“I have an issue with money owed to a vet. Viral pneumonia struck my herd of calves back in 2003. My vet at the time treated them with a drug and they recovered only to get it a second time and he treated them with the same drug over and over again. I asked him to try a different drug but he refused, saying the one he recommended was the best. After 25 calves died, I went to another vet who treated them with another drug and it worked on all calves that had not been treated previously. I lost nearly 40 calves and my previous vet issued me with a large bill which I paid in part. I am still getting bills for the balance and, with interest, it has grown substantially. Twelve years on, does he still have a right to be sending me a bill and should I have taken legal action for neglect and compensation against him? I am afraid he has me on a credit bureau list and, if so, this could damage my ability to get a loan.”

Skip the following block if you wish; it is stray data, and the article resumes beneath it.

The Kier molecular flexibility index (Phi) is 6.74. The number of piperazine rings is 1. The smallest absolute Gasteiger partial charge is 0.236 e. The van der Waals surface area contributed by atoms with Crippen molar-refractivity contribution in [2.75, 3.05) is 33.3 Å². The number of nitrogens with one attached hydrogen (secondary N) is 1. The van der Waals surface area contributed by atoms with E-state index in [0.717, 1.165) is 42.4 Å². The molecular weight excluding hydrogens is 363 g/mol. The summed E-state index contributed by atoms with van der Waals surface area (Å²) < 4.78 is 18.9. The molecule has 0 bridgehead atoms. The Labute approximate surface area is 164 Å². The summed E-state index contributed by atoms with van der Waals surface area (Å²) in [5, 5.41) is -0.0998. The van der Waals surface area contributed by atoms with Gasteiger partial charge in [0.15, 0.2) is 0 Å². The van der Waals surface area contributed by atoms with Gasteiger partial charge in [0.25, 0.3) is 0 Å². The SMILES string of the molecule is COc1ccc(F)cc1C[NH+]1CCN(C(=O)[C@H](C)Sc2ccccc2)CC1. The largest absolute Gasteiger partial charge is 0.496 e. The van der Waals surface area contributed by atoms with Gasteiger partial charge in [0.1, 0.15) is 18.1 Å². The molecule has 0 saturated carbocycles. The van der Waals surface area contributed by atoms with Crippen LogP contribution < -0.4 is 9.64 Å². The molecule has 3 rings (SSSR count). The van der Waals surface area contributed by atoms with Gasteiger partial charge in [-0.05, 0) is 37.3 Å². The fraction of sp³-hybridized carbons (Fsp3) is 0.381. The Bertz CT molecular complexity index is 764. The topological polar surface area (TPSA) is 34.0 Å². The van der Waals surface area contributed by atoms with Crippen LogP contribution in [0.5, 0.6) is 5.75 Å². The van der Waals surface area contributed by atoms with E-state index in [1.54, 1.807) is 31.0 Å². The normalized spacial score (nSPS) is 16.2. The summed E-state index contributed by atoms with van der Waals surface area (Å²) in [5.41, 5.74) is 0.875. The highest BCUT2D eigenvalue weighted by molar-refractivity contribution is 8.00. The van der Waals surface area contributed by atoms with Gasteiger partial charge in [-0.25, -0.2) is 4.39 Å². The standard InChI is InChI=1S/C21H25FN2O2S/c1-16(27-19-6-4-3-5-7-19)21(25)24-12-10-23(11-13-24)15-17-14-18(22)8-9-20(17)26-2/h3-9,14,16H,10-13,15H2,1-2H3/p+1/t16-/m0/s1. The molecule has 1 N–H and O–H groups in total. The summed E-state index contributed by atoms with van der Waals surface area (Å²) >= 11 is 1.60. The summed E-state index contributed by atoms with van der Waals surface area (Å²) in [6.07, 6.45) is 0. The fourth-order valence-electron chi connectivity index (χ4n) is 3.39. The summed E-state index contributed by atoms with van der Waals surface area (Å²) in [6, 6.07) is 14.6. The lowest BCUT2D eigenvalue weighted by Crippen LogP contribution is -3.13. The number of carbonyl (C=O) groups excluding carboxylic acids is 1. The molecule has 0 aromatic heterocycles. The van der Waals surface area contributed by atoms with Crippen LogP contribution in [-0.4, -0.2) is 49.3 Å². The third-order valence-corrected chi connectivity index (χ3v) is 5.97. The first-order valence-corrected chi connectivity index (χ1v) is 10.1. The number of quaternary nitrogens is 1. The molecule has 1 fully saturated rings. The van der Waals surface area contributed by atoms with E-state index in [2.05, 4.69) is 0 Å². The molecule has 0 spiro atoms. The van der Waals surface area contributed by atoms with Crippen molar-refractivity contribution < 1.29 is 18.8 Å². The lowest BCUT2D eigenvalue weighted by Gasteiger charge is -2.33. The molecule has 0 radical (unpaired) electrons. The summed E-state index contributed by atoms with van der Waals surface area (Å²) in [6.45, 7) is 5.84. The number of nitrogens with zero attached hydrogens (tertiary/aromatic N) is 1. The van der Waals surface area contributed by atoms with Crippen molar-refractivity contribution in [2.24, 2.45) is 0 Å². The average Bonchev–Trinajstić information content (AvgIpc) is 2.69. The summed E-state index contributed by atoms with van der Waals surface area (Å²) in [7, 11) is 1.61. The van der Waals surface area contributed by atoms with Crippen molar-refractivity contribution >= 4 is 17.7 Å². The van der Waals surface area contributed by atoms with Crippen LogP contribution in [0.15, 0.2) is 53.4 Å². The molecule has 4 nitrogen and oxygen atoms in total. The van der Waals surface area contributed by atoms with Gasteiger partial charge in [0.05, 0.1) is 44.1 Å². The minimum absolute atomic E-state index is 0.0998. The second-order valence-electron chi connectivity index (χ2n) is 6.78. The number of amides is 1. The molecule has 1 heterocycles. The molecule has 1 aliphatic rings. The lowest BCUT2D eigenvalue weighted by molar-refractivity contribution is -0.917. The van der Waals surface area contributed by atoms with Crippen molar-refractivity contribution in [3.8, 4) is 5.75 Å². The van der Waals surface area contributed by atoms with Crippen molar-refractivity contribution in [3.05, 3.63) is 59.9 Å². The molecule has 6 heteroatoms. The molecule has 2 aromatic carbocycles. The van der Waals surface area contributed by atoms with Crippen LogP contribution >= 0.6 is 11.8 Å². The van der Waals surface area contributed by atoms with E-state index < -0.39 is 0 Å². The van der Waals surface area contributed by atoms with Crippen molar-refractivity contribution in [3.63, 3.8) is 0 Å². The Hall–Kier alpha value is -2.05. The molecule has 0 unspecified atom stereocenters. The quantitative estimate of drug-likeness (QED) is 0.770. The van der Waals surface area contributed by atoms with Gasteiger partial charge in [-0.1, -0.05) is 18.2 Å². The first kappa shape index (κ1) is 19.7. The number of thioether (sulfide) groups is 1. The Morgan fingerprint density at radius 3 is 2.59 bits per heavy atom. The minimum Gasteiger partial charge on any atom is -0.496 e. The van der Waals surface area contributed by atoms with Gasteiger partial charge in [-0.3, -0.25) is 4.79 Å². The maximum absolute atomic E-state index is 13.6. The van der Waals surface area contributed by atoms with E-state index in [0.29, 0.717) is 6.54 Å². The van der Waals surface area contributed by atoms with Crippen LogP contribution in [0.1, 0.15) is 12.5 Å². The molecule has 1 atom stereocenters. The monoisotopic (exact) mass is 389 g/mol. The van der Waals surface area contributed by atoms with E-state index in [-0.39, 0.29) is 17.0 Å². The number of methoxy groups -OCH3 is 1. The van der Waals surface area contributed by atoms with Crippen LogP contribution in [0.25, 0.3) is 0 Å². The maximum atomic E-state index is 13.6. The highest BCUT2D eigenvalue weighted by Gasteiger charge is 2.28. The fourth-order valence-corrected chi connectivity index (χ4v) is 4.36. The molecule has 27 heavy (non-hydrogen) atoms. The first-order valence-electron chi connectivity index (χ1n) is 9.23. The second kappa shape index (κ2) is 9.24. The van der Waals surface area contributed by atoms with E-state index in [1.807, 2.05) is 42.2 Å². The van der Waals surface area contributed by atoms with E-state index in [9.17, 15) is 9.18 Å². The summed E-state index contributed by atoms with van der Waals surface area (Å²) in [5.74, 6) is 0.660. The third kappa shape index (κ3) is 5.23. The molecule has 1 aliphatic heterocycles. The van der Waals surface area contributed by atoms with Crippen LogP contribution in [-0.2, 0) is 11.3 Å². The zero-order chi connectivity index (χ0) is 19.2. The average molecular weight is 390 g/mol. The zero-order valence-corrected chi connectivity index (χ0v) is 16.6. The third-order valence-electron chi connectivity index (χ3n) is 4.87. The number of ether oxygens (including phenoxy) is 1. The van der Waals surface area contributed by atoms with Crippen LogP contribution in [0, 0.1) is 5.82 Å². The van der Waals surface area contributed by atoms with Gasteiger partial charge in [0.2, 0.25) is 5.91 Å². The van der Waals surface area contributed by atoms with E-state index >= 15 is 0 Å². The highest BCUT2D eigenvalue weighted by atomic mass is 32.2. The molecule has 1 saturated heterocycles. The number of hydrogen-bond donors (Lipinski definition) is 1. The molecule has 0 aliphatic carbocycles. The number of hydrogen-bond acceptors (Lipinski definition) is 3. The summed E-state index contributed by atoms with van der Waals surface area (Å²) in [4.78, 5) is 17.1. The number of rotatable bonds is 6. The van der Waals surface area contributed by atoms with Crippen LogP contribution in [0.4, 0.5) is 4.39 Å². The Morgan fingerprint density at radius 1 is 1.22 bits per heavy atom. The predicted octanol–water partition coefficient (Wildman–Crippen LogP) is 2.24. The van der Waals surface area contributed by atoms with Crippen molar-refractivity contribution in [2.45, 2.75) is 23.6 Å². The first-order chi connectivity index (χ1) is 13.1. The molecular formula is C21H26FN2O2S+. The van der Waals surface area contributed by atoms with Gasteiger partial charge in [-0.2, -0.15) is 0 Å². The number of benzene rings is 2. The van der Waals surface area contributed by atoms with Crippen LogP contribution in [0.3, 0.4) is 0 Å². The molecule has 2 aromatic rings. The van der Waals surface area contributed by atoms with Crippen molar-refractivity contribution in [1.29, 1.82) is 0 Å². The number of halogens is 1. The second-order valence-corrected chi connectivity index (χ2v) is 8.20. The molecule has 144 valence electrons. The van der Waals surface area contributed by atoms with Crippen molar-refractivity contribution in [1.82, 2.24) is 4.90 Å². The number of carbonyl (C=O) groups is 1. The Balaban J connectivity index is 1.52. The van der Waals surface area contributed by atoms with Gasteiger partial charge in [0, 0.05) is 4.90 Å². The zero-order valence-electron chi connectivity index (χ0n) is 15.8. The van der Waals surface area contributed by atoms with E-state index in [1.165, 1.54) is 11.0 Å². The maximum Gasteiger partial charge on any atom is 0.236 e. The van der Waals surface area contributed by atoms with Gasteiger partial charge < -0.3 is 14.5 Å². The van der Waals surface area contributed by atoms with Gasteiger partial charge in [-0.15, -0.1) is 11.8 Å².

It is important to highlight at the outset that there may be issues in tackling the problems due to the length of time since the incident occurred. There are time limits (limitation periods) for taking most types of court action. These time limits are set either in the Statute of Limitations Act 1957, as amended, or in specific legislation dealing with the court issue involved.